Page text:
I am trying to compute the decomposition of the conjugacy representation of some small symmetric groups. Perhaps someone has undertaken a similar calculation.

My own calculations are quite slow, even for $n = 8$. I suppose my question is how large could one expect to scale this computation, if one desires an explicit decomposition.

I am aware there are estimates of the parameters known for large $n$ (e.g. see http://www.maths.qmul.ac.uk/~twm/ConjRep.pdf).

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    $\begingroup$ Is the "conjugacy representation" the permutation action of the group on iteself by conjugation? If so, this answer by Marty Isaacs mathoverflow.net/a/153886/9068 holds good news. You should be able to compute quickly using the Murnaghan-Nakayama rule. $\endgroup$ – John Wiltshire-Gordon Jan 8 '14 at 21:46
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    $\begingroup$ Colleagues, please consider reopening. The question has been close as a dubplicate of my own question mathoverflow.net/questions/153561/… , but it appears that focus of questions is different - my question is focused around general groups, while this question is focused on S_n. And you see that the answers are quite different. $\endgroup$ – Alexander Chervov Jan 9 '14 at 17:02

The multiplicity of the irreducible character of $S_n$ indexed by the partition $\lambda$ of $n$ in the action of $S_n$ on itself by conjugation is the coefficient of the Schur function $s_\lambda$ in the Schur function expansion of $1/(1-p_1)(1-p_2)(1-p_3)\cdots$, where $p_i$ is a power sum symmetric function. (This is an exercise in Chapter 7 of Enumerative Combinatorics, vol. 2.) This makes it very easy to compute the decomposition of the conjugacy action using Stembridge's SF package for Maple. For instance, I computed on my laptop the entire decomposition for $n=20$ in a couple of seconds.

Note added 1/10/14: Originally I inadvertently wrote $1/(1-p_1-p_2-p_3-\cdots)$ instead of $1/(1-p_1)(1-p_2)(1-p_3)\cdots$. This has been corrected. The "incorrect" symmetric function $1/(1-p_1-p_2-p_3-\cdots)$ is also interesting. It is equal to $$ \frac{\sum_{n\geq 0}h_n}{1-\sum_{n\geq 1}(n-1)h_n}. $$ See for instance http://www.math.miami.edu/~wachs/papers/chrom.pdf and let $t\to 1$.

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    $\begingroup$ Is there some "combinatorial" description of natural subrepresenations - those which come from functions on conjugacy classes ? I mean: consider functions on each conjugacy class - they are subrepresentation - the classes are indexed by Young diagram. Irreps also. So from one Young diagram we should some list of "descent" diagrams ? Is there some description of this in terms of diagrams ? $\endgroup$ – Alexander Chervov Jan 9 '14 at 16:55
  • $\begingroup$ This can be expressed in terms of plethysms of certain explicit symmetric functions, but there is no known combinatorial description. See Scharf and Thibon, A Hopf-algebra approach to inner plethysm, Remark 2.13. There is another decomposition of the character $\chi$ of the conjugacy action, namely, $\chi=\sum_{\lambda\vdash n}(\chi^\lambda)^2$ (where $\chi^\lambda$ is the irreducible character indexed by $\lambda$), but it is also not known how to decompose $(\chi^\lambda)^2$. $\endgroup$ – Richard Stanley Jan 10 '14 at 3:10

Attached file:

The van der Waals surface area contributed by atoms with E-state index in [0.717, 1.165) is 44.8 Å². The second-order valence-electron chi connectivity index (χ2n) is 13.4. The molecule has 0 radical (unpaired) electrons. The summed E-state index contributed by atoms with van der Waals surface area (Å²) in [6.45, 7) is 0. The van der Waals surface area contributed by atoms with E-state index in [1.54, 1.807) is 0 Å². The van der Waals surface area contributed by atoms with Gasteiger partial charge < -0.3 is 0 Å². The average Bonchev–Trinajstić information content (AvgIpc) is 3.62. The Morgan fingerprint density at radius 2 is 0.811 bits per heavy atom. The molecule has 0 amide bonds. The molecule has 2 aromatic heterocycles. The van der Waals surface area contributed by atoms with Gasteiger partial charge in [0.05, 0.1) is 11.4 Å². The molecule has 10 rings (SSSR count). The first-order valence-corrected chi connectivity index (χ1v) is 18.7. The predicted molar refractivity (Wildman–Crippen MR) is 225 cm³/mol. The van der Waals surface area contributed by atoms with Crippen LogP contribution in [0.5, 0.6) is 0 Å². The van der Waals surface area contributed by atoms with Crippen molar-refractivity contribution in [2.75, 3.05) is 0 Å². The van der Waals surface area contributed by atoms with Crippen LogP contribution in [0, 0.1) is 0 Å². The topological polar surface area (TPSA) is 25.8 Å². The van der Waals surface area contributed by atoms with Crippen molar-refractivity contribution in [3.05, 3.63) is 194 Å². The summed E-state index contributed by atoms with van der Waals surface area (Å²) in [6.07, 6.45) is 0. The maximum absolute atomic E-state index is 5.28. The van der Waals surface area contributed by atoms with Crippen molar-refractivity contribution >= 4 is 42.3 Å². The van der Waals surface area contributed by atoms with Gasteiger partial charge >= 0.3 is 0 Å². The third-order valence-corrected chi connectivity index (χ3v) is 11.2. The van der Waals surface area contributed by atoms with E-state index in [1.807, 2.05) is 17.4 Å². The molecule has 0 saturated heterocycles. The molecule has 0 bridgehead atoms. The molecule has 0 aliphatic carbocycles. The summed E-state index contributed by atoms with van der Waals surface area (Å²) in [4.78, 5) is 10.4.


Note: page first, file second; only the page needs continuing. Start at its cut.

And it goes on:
Just some remarks which might be of interest.

1) Functions on every conjugacy class are subrepresentation (highly reducible typically). For S_n both conjugacy class and irreps are parametrized by Young diagrams.

Lemma: functions on conjugacy class contain corresponding irrep. ("Corresponding" means conjugacy class and irrep parametrized by same diagram).

We come to it some time ago, but it might be known to experts. (See some motivation for this question below).

2) Quite an amazing claim was discovered by A.Frumkin and R. Adin: "The conjugacy character of $S_n$ tends to be regular". They prove that in certain sense:

the characters of regular and conjugacy representations are almost the same for large "n".

More precise quantitative results in this direction were obtained in:

Y. Roichman, Decomposition of the conjugacy representation of the symmetric groups, Israel J. Math. 97 (1997), 305–316.

and in recent paper (already quoted by OP):


Here is some speculative motivation for interest in such a question:

Conjugacy classes are known to be in bijection with irreps for all groups. Can we construct at least for some groups such bijection in some "good" way ? It sounds like orbit method. (Where functions on orbit more or less give desired irrep). However in orbit method one takes COadjoint orbits, not the adjoint ones, while conjugacy classes can be seen as exponentials of adjoint orbits. So we need kind of metric to identify adjoint and coadjoint orbits - for reductive groups over C we have Killing form. $S_n$ is reductive group $GL(F_1)$ - "field with one element". So may be some "Killing form" also exists ? The lemma above fits to this picture.

Well, it is extremely speculative. There is orbit method for finite groups, but it works for nilpotent groups, not for groups like $GL(F_q)$, and, of course, $F_1$ is speculation by itself.

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